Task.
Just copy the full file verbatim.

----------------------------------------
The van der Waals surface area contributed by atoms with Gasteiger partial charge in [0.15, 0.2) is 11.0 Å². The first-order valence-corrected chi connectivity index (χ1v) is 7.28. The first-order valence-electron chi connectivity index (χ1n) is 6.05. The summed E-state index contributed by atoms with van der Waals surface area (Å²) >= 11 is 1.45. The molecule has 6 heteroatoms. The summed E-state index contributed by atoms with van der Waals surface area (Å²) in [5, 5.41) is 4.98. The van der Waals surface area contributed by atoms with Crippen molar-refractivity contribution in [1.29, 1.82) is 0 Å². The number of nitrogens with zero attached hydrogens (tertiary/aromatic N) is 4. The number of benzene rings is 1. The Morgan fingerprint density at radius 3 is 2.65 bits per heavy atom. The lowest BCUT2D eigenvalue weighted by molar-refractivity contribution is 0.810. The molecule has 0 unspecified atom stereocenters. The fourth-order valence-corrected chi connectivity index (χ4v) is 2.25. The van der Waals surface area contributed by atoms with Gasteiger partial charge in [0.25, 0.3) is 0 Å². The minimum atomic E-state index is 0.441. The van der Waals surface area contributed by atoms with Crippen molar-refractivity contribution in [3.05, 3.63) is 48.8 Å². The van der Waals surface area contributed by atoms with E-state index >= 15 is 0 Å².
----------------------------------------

The van der Waals surface area contributed by atoms with Gasteiger partial charge in [0.15, 0.2) is 11.0 Å². The first-order valence-corrected chi connectivity index (χ1v) is 7.28. The first-order valence-electron chi connectivity index (χ1n) is 6.05. The summed E-state index contributed by atoms with van der Waals surface area (Å²) >= 11 is 1.45. The molecule has 6 heteroatoms. The summed E-state index contributed by atoms with van der Waals surface area (Å²) in [5, 5.41) is 4.98. The van der Waals surface area contributed by atoms with Crippen molar-refractivity contribution in [1.29, 1.82) is 0 Å². The number of nitrogens with zero attached hydrogens (tertiary/aromatic N) is 4. The number of benzene rings is 1. The Morgan fingerprint density at radius 3 is 2.65 bits per heavy atom. The lowest BCUT2D eigenvalue weighted by molar-refractivity contribution is 0.810. The molecule has 0 unspecified atom stereocenters. The fourth-order valence-corrected chi connectivity index (χ4v) is 2.25. The van der Waals surface area contributed by atoms with Gasteiger partial charge in [0.25, 0.3) is 0 Å². The minimum atomic E-state index is 0.441. The van der Waals surface area contributed by atoms with Crippen molar-refractivity contribution in [3.05, 3.63) is 48.8 Å². The van der Waals surface area contributed by atoms with E-state index >= 15 is 0 Å².